Louis DeJoy (probably the one person right now more hated than Trump) spent his weekend taking to the stand in an effort to quell complaints of mail fraud. For those who haven’t quite been following the story just yet, let’s bring everybody up to speed.
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Postmaster General Louis DeJoy testifies Friday
Earlier this month, it was announced that DeJoy had secretly implemented a series of changes that eventually began resulting in the removal of community mailboxes across the U.S (the blue ones.) Those changes, per DeJoy, were allegedly part of initial cost-cutting efforts in an effort to materialise revenue from the USPS.
The problem with that is that along with that change came: cutting of overtime, reduction of mail sorting machines, and a crackdown on general employee hours and wages. Coupling them all together, at least to the conscious American eye, it appeared that DeJoy was setting the USPS up for intentional failure.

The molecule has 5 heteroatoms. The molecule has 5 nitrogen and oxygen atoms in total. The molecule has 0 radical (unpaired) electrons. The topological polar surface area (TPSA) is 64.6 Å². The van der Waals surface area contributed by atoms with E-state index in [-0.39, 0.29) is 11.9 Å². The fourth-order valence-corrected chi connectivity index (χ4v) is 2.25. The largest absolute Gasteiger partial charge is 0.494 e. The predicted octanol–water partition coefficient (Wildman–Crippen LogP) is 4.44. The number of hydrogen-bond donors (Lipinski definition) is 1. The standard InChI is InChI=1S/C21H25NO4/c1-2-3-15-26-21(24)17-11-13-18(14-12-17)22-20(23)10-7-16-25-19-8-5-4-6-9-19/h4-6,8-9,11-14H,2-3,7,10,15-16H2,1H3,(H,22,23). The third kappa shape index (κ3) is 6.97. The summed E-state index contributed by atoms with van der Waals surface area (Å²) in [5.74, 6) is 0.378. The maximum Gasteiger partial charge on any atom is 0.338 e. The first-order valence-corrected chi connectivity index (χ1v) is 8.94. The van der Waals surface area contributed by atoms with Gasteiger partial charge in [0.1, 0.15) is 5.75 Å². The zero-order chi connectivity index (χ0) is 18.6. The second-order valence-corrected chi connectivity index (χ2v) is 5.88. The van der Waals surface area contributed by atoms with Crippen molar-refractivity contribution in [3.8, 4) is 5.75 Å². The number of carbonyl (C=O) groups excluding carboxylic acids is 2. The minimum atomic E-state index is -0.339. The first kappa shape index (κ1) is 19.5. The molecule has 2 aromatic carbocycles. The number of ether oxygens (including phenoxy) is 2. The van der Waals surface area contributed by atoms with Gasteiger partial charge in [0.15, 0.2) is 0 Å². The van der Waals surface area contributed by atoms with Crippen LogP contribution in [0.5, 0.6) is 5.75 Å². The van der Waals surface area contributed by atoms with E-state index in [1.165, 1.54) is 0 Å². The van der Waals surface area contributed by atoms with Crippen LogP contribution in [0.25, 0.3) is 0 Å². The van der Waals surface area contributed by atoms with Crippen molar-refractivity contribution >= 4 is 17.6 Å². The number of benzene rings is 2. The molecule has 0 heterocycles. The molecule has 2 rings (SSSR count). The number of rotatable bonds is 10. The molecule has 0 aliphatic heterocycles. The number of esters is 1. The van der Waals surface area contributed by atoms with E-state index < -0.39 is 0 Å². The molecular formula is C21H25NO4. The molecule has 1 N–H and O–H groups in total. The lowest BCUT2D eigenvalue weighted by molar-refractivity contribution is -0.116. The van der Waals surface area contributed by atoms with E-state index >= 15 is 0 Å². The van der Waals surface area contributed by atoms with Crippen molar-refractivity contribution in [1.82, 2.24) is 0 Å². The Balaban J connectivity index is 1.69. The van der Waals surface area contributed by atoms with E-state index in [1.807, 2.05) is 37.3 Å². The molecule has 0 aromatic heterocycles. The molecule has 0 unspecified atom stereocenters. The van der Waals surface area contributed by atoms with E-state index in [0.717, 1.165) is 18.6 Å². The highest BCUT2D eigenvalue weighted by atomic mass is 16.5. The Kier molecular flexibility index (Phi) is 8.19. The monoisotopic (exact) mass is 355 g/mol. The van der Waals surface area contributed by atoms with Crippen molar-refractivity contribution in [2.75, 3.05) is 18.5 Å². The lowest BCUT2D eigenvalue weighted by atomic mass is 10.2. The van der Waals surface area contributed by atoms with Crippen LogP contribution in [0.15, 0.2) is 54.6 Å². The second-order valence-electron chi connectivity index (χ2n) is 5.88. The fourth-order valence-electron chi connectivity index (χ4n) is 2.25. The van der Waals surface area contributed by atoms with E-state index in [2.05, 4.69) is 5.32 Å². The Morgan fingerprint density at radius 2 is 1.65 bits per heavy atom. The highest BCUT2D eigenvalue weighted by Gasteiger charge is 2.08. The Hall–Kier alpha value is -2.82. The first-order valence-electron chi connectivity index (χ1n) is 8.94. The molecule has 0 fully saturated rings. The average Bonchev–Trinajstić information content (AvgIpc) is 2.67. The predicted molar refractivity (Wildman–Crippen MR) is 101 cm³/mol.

Those changes actually got the attention of House Democrats who this weekend ordered DeJoy to the Capital to testify amid the backdrop of claims he is using the USPS to essentially commit a major crime.
Here’s the latest development.
In his testimony, DeJoy denies claims that his many changes were ever part of a scheme to help the Trump Administration. However, at a time that Americans are more polarised than ever before the appearance of such at a time in which mail-in ballots are coming — didn’t sit well with the ordinary American.
“The Postal Service is fully capable and committed to delivering the nation’s election mail securely and on time,” Louis DeJoy testified at a Senate hearing.
“As we head into the election season, I want to assure this committee and the American public that the Postal Service is fully capable and committed to delivering the nation’s election mail securely and on time,” DeJoy testified in front of the Senate Homeland Security and Governmental Affairs Committee. “This sacred duty is my number one priority between now and Election Day.”
“I think the American public should be able to vote by mail,” he said, and committed to delivering at least 95% of election mail in one to three days, the same rate as the 2018 election.
DeJoy maintains that he didn’t know about the collection box removals.